Tooth and Nail is the second studio Dokken, released on September 14, 1984, through Elektra Records. After the unsuccessful release of the band’s debut album in the US, the record label was reluctant to give credit to Dokken for a follow-up. Dokken‘s management struggled to convince the label’s executives to give the band another chance and this fight for recognition is reflected in the album’s title. This album was the group’s first with bassist Jeff Pilson following Juan Croucier‘s departure to join Ratt.

Produced by Tom Werman, Tooth and Nail is a vibrant record.  There is massive amounts of electric playing.  The songs vary between the neo-Thrash of the title track and the more reflective cuts such as mega-hit “Alone Again“.  The drums have a punch that was lacking on the debut record and the only flaw is the bass, which is too low in the mix.

There is a diversity of song tones that is easy to see why this was such a success for Dokken.  Banger after banger is delivered like an Amazon driver during the pandemic – fast and regular.

Top Track: “Don’t Close Your Eyes”

Disc Rating: 9/10

Under Lock and Key (1986)

Released on November 22, 1985, through Elektra Records, the album reached No. 32 on the U.S. Billboard 200 and remained on that chart for 67 weeks. Two singles also charted: “The Hunter” and “In My Dreams“. Under Lock and Key was certified Gold on March 4, 1986, and Platinum on April 14, 1987.

For aural perfection, this album takes some beating.  It was produced by Neil Kernon and Michael Wagener and the sound is just right with more bottom end and crunchy guitars.  The songs again are varied and driving classics, in the main.

From the opener of “Unchain The Night” to the ripping “Til The Livin’ End“, the record delivers in the best way.  Melodic metal never sounded so good.  There is very little filler on the album, but “Slipping Away” is a bit flat.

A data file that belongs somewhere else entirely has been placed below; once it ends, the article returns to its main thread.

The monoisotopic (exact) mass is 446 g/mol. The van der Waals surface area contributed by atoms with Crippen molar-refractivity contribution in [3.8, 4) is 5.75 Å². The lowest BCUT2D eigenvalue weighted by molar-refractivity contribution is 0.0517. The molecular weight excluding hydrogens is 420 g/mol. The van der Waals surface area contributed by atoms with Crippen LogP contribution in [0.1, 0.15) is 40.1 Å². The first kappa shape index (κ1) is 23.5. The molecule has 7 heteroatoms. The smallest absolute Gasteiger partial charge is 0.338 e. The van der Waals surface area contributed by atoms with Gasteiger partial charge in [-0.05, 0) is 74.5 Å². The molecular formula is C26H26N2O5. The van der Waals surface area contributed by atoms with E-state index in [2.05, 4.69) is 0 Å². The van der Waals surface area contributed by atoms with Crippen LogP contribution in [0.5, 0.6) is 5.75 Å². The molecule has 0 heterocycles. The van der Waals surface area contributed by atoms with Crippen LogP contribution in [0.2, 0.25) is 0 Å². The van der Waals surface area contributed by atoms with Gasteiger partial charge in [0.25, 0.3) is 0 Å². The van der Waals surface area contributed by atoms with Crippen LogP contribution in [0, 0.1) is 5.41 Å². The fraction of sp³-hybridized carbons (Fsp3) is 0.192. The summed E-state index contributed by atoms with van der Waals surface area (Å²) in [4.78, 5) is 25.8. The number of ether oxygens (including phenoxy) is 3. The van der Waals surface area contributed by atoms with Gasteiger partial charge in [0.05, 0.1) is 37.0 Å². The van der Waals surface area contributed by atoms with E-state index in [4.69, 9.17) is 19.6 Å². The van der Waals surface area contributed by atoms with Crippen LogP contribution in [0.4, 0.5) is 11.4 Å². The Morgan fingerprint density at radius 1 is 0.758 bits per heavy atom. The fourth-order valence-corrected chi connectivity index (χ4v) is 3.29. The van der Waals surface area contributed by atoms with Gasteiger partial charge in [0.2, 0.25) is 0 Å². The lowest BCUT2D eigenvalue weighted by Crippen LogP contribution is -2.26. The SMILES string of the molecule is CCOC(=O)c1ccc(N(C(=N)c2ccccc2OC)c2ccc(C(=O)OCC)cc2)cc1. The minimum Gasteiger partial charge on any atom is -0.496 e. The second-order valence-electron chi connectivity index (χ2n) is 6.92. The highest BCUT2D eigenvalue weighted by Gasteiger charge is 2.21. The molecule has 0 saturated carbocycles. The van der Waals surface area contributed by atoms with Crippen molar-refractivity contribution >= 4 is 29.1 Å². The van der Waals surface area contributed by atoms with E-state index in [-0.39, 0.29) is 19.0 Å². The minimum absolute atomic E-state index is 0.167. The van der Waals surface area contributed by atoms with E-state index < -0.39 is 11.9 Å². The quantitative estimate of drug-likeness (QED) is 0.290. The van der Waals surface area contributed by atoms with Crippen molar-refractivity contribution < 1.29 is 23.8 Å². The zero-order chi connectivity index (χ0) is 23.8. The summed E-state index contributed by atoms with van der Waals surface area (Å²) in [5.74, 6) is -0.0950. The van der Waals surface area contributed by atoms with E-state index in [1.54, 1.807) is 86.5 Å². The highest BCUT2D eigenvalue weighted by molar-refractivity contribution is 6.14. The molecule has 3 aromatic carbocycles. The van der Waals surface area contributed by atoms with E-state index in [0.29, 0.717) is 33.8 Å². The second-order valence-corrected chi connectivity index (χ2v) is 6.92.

Top Track: “Don’t Close Your Eyes”

Disc Rating: 9/10

Back For The Attack (1987)

My favourite Dokken record was released in 1987 and reminds me of a great year of my life. It is the band’s best-selling album and was certified Gold and Platinum on January 14, 1988.

This album is a long-player, but is a classic for the Eighties and beyond.

Canadian journalist Martin Popoff praised the album, which “offers length, variation and a sense of ambition as never before“, and called it “one of those lost records brimming with bravado“.

There is a freshness about this release that made it stand out.  The guitar work is exemplary and Don sounds like he is on fire, especially on standout tracks like “Sleepless Night“, “Prisoner” and the incomparable “Burning Like A Flame“.  When you hear how low Don now sings, it just makes you want to go back to this album and hear his greatest work.

The production on BFTA is very well balanced, although not as loud as on Under Lock and Key.  The bass is punchier than on previous albums, especially on “Lost Behind The Wall” (which starts like AC/DC‘s “Who Made Who” from 1986).

Overall, this is my pick of the earlier albums.  However, what a great four-pack of power the collection is!

Top Track: Burning Like A Flame

Disc Rating: 10/10

For my next part of the Dokken Disc in the Dirt, I take a look at the more divisive period from Dysfunctional to Erase The Slate.